**INDEX MATCH** will not return the correct value if you do not provide any match type. You need to provide the exact match when you are using this formula. Suppose, we want to extract the name of the employee in **Cell G5 **given the **ID **number in **Cell F5**. If we change the **ID **number, the name of the employee will also be updated automatically. For that purpose, we have written the formula below:

`=INDEX(C5:C9,MATCH(F5,B5:B9))`

In this case, the formula should have extracted **Paul **in **Cell G5**. But, it has shown **Mike** which is not the correct value. Letâ€™s follow the solution below to return the correct value.

#### Solution: Indicate Exact Match Correctly

In the above formula, we did not use any match type in the **third argument** inside the **MATCH **function. We know there are **3 **match types. To show the correct value, we need to use the **Exact Match**. So, to return the correct value, you need to write **0 **in the third argument of the **MATCH **function. Letâ€™s follow the steps below to solve the problem.

**STEPS:**

- In the first place, select
**Cell G5**. - Secondly, type the new formula instead of the previous one:

`=INDEX(C5:C9,MATCH(F5,B5:B9,0))`

- Finally, hit
**Enter**to see the correct result.

The only difference between this formula and the previous one is that we have used **0 **to indicate the **exact match** in the third argument inside the **MATCH **function.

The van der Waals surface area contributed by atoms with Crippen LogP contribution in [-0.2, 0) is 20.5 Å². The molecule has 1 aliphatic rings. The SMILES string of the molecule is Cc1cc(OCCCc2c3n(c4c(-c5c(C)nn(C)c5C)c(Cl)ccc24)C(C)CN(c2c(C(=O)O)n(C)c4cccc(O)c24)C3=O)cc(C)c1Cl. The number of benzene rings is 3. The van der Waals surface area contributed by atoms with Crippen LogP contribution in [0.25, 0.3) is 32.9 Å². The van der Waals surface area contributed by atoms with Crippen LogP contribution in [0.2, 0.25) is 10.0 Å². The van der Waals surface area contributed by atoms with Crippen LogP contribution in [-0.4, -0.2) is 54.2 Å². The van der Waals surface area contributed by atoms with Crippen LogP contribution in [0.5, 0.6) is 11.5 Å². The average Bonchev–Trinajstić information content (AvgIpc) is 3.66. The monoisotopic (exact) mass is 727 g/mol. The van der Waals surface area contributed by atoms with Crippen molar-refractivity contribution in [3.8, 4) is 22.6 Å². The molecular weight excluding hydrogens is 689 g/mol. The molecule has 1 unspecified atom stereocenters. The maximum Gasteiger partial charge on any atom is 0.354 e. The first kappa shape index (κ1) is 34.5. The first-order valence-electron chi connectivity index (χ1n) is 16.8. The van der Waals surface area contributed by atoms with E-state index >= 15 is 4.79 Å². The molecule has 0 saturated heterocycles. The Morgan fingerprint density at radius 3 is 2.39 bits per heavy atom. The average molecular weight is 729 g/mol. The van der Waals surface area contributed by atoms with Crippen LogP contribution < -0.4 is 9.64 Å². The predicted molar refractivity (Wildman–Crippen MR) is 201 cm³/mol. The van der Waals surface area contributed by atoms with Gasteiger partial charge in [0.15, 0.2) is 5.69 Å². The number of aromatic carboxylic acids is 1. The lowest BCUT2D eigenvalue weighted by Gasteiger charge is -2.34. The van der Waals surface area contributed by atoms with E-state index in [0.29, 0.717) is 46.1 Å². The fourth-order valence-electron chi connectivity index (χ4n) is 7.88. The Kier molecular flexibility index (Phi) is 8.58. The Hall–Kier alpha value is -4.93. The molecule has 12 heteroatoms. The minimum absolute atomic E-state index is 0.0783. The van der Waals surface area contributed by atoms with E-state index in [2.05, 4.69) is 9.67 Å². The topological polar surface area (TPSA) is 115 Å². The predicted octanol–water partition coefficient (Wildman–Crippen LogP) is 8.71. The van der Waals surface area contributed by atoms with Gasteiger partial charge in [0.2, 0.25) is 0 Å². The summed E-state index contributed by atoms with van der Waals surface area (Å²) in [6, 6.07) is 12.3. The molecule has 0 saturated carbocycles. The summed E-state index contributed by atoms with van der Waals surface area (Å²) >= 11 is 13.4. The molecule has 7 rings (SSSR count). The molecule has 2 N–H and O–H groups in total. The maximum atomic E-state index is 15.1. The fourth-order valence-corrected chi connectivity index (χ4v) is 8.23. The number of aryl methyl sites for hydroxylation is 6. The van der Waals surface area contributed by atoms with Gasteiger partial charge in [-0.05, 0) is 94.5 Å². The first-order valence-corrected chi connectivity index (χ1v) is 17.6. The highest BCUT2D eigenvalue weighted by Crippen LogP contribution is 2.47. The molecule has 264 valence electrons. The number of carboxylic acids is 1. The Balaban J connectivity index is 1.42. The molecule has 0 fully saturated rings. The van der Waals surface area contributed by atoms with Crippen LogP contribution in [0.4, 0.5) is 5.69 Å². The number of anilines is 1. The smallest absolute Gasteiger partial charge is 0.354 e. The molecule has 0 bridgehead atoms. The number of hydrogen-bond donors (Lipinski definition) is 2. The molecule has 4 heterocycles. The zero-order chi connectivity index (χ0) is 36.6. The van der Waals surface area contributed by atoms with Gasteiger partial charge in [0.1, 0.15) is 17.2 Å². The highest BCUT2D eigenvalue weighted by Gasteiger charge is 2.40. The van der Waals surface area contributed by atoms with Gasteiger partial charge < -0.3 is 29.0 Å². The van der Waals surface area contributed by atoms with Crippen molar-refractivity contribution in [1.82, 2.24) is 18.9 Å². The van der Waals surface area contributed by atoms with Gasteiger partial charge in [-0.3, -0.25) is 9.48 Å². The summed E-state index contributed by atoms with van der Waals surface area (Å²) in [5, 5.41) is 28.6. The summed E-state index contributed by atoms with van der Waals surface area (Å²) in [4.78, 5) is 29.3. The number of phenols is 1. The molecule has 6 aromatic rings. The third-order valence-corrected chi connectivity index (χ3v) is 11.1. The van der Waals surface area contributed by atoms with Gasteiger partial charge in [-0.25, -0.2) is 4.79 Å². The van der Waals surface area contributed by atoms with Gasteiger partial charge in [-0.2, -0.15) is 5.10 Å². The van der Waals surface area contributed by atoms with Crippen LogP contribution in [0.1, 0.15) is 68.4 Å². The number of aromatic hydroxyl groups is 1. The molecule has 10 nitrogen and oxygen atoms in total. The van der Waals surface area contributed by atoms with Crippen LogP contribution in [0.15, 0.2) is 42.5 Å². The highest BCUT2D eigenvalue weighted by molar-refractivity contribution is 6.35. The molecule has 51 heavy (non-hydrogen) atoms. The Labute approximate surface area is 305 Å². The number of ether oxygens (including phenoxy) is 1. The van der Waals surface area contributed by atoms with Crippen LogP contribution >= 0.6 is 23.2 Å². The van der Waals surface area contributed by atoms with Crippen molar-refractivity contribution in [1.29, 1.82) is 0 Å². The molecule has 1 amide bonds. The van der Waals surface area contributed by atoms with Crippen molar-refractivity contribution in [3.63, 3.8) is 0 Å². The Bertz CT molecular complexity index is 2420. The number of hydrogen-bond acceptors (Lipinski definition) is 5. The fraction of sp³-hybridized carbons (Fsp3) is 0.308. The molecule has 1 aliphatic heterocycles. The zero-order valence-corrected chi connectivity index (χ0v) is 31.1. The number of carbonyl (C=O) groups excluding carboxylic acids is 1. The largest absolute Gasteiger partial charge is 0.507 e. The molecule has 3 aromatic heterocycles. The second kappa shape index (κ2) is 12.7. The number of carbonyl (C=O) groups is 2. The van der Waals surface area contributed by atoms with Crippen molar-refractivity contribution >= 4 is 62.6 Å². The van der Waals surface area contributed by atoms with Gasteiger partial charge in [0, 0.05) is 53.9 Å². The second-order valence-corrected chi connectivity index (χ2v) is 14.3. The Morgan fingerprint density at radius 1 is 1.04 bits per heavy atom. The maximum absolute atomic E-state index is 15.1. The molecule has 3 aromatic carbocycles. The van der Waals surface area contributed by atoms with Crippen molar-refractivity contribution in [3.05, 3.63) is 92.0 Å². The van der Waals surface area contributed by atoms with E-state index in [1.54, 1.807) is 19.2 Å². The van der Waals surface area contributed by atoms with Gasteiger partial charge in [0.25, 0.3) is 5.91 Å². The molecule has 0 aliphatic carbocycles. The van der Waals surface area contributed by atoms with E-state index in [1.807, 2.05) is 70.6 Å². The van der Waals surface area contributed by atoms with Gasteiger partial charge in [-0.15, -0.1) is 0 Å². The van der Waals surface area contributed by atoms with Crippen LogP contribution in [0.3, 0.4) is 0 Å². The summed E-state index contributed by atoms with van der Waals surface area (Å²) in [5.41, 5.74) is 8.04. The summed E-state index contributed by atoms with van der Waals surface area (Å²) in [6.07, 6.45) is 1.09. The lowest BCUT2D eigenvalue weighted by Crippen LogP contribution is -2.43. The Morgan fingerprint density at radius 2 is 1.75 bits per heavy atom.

### Reason 2: Blank Cells Can Lead INDEX MATCH Not to Return Correct Value in Excel

If we add blank cells inside the range or the lookup_array, we may see the wrong value in the desired cell. In the picture below, everything is fine with the result in **Cell G5**. We can see from the original dataset that **301 **is the **ID **number of **Carry**.

Now, if someone inserts blank cells in the original dataset, **Cell G5** will show an incorrect result.

#### Solution: Delete Blank Cells

If you write the correct formula and still donâ€™t get the correct answer, then you should check for the blank cells. Follow the steps below to delete the blank cells.

**STEPS:**

- First of all, select the blank cell and right-click on it. A context menu will appear.
- Select
**Delete**from the context menu.

- After that, a message box will appear. Select
**Shift cells up**from there and click**OK**to proceed.

- Finally, after clicking
**OK**, the formula will return the correct value.

### Reason 3: INDEX MATCH Will Show Incorrect Value If Table and Range Donâ€™t Correspond

When you are using a table, you need to be extra careful. Suppose, we have converted our previous dataset into a table and named it **EmployeeID**. Now, we write the formula below to extract the **employee name** from the given **ID**.

`=INDEX(EmployeeID[ID],MATCH(F5,EmployeeID[ID],0))`

Here, the formula is showing the **ID number **instead of the **employee name**. The first argument of the **INDEX MATCH** is **EmployeeID[ID]**. It represents the column that has the header **ID **in the table named **EmployeeID**.